Isolated in the jungle, ready to offspring something new, create its own rules from that crude mix of traditional and modern mysticism. And 40 years later when the same guide with a new explorer comes upon them… we find everything turned into a making of a new religious cult centred on a Wrath-of-God like false messiah, as crazy as Aguirre but empty. Void of any super aura. An episode of christianity losing track massively into a simulacrum of idolatrism.

The-Serpents-embrace-awarded-at-CannesAll however reminded me of the airborne fascination I experienced when flying back from Bolivia across Peru onto Miami returning home to Europe last year. The vast areas of intricate rivers and unending surface of trees… as far as to the horizon, it seemed dwarfed by my high altitude reference point, but in browsing that from my window I was gradually taking in the immensity of it all. The Amazonian jungle.



18:15 Murmur of the Hearts   by Sylvia Chang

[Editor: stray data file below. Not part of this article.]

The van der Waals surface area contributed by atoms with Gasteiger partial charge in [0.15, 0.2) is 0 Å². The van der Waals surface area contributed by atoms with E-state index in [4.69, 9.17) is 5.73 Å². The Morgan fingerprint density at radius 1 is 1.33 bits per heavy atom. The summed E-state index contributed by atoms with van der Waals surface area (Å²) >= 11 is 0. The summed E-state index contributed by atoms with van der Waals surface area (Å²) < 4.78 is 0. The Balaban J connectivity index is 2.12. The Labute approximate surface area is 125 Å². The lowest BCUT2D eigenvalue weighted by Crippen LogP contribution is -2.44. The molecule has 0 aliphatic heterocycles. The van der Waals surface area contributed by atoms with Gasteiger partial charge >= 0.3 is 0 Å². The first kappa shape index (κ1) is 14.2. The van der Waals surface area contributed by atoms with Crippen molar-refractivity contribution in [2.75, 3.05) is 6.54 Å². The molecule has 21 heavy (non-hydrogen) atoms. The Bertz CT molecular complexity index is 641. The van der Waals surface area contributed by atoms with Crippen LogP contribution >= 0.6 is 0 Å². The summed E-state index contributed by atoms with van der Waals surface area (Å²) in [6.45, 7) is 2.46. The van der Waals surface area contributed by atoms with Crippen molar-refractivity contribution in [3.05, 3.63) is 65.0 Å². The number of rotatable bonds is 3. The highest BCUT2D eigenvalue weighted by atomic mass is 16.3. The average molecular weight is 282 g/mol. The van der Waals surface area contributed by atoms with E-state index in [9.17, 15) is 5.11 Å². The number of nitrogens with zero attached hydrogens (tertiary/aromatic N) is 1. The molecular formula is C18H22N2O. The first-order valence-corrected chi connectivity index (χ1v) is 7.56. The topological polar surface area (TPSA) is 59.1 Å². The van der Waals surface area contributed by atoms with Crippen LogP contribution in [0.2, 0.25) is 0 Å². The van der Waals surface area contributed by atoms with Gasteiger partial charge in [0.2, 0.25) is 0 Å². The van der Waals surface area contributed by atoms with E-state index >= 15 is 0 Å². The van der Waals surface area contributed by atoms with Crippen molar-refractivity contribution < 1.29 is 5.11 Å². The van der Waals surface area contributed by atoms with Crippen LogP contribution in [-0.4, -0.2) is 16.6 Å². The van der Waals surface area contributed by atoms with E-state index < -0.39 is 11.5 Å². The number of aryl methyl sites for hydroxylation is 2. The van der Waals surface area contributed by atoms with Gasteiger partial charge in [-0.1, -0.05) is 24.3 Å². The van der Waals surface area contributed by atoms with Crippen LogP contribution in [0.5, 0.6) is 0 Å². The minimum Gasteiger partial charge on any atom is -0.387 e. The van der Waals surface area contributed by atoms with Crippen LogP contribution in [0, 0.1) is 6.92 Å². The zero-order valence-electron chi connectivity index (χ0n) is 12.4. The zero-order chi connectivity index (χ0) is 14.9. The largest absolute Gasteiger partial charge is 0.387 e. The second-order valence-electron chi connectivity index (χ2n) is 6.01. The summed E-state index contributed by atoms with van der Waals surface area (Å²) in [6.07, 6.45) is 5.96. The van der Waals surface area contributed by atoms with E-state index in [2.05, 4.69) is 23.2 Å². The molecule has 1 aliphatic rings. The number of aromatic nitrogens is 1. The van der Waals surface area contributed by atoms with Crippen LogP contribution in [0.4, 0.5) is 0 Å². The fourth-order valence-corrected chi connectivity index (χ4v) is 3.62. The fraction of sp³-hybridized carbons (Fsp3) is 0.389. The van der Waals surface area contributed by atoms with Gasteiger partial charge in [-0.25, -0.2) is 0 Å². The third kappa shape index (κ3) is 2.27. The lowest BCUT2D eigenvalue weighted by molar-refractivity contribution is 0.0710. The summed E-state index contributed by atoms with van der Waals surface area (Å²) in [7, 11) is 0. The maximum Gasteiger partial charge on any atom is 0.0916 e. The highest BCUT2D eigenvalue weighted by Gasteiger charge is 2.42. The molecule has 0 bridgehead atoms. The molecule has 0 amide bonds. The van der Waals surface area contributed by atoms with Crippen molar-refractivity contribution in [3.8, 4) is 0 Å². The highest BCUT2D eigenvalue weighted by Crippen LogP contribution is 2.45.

A taiwanese film about a brother and a sister reuniting over the years through memories and re-experiencing childhood related sensations and memories, especially surrounding their relationship with their mother.  Was attracted by the high dose of sensibility and the girls particular emotional attachment disposition while reading the synopsis, partly confirmed by the viewing. And the brief first minute of the trailer sealed the choice by a rich blend of colourful immersions into painting and into underwater choreographies. Indeed this was maybe the strongest point of the film. The force or beauty of the ocean through underwater (solo fluidity dance) shots or shore hit by incoming furious waves under a brisk warm sunlight. A melancholic sweet film. Very remindful of a similar one last year (about a mother passing away in a spiritual form and family love scenario on an island) and in some ways about another one a year before – on the poetry of wise old age, even if different in plot and aim. This one’s a film about the need to be in a warm hearted family.


21:15 My Golden Days  by Arnaud Desplechin with Mathieu Amalric

Nailed it! I’m part of this. How.. annoyingly so at times… but still